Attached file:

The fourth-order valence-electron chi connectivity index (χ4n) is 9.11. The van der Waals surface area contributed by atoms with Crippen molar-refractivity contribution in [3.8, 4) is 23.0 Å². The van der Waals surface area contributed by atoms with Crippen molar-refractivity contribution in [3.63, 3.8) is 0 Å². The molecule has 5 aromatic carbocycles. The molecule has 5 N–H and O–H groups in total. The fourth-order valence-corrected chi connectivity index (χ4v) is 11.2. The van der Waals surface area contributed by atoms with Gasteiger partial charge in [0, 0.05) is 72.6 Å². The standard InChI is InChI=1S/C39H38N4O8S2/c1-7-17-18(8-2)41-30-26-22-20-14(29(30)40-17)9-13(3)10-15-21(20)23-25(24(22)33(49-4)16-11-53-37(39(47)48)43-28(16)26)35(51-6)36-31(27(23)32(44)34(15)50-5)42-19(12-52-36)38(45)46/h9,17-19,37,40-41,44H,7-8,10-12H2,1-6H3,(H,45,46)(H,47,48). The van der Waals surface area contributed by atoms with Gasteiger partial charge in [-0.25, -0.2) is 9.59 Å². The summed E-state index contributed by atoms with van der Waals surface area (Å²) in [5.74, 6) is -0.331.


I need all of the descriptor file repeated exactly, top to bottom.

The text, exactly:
The fourth-order valence-electron chi connectivity index (χ4n) is 9.11. The van der Waals surface area contributed by atoms with Crippen molar-refractivity contribution in [3.8, 4) is 23.0 Å². The van der Waals surface area contributed by atoms with Crippen molar-refractivity contribution in [3.63, 3.8) is 0 Å². The molecule has 5 aromatic carbocycles. The molecule has 5 N–H and O–H groups in total. The fourth-order valence-corrected chi connectivity index (χ4v) is 11.2. The van der Waals surface area contributed by atoms with Gasteiger partial charge in [0, 0.05) is 72.6 Å². The standard InChI is InChI=1S/C39H38N4O8S2/c1-7-17-18(8-2)41-30-26-22-20-14(29(30)40-17)9-13(3)10-15-21(20)23-25(24(22)33(49-4)16-11-53-37(39(47)48)43-28(16)26)35(51-6)36-31(27(23)32(44)34(15)50-5)42-19(12-52-36)38(45)46/h9,17-19,37,40-41,44H,7-8,10-12H2,1-6H3,(H,45,46)(H,47,48). The van der Waals surface area contributed by atoms with Gasteiger partial charge in [-0.25, -0.2) is 9.59 Å². The summed E-state index contributed by atoms with van der Waals surface area (Å²) in [5.74, 6) is -0.331.